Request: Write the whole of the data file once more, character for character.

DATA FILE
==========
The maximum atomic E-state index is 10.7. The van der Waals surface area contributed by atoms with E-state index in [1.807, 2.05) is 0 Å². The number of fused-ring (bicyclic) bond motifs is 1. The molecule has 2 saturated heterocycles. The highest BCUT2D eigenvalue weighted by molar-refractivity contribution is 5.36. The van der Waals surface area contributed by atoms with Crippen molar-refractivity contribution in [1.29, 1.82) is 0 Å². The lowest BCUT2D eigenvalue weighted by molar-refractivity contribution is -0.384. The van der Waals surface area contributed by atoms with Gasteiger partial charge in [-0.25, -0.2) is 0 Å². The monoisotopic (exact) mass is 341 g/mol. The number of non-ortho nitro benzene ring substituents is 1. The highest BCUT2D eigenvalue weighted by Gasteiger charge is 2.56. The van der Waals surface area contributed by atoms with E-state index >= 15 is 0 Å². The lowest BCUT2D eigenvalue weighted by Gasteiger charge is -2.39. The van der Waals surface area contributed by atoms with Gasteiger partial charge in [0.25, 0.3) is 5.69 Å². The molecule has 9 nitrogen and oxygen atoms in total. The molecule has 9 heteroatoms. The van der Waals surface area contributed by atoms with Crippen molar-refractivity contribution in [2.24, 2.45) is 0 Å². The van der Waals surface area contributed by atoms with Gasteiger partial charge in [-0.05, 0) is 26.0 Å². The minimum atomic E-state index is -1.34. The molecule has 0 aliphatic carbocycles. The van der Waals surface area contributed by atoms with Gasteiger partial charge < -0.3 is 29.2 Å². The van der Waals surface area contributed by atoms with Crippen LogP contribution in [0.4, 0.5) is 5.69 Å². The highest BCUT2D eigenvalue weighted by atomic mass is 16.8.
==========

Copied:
The maximum atomic E-state index is 10.7. The van der Waals surface area contributed by atoms with E-state index in [1.807, 2.05) is 0 Å². The number of fused-ring (bicyclic) bond motifs is 1. The molecule has 2 saturated heterocycles. The highest BCUT2D eigenvalue weighted by molar-refractivity contribution is 5.36. The van der Waals surface area contributed by atoms with Crippen molar-refractivity contribution in [1.29, 1.82) is 0 Å². The lowest BCUT2D eigenvalue weighted by molar-refractivity contribution is -0.384. The van der Waals surface area contributed by atoms with Gasteiger partial charge in [-0.25, -0.2) is 0 Å². The monoisotopic (exact) mass is 341 g/mol. The number of non-ortho nitro benzene ring substituents is 1. The highest BCUT2D eigenvalue weighted by Gasteiger charge is 2.56. The van der Waals surface area contributed by atoms with E-state index >= 15 is 0 Å². The lowest BCUT2D eigenvalue weighted by Gasteiger charge is -2.39. The van der Waals surface area contributed by atoms with Gasteiger partial charge in [0.25, 0.3) is 5.69 Å². The molecule has 9 nitrogen and oxygen atoms in total. The molecule has 9 heteroatoms. The van der Waals surface area contributed by atoms with Crippen molar-refractivity contribution in [2.24, 2.45) is 0 Å². The van der Waals surface area contributed by atoms with Gasteiger partial charge in [-0.05, 0) is 26.0 Å². The minimum atomic E-state index is -1.34. The molecule has 0 aliphatic carbocycles. The van der Waals surface area contributed by atoms with Gasteiger partial charge < -0.3 is 29.2 Å². The van der Waals surface area contributed by atoms with Crippen LogP contribution in [0.4, 0.5) is 5.69 Å². The highest BCUT2D eigenvalue weighted by atomic mass is 16.8.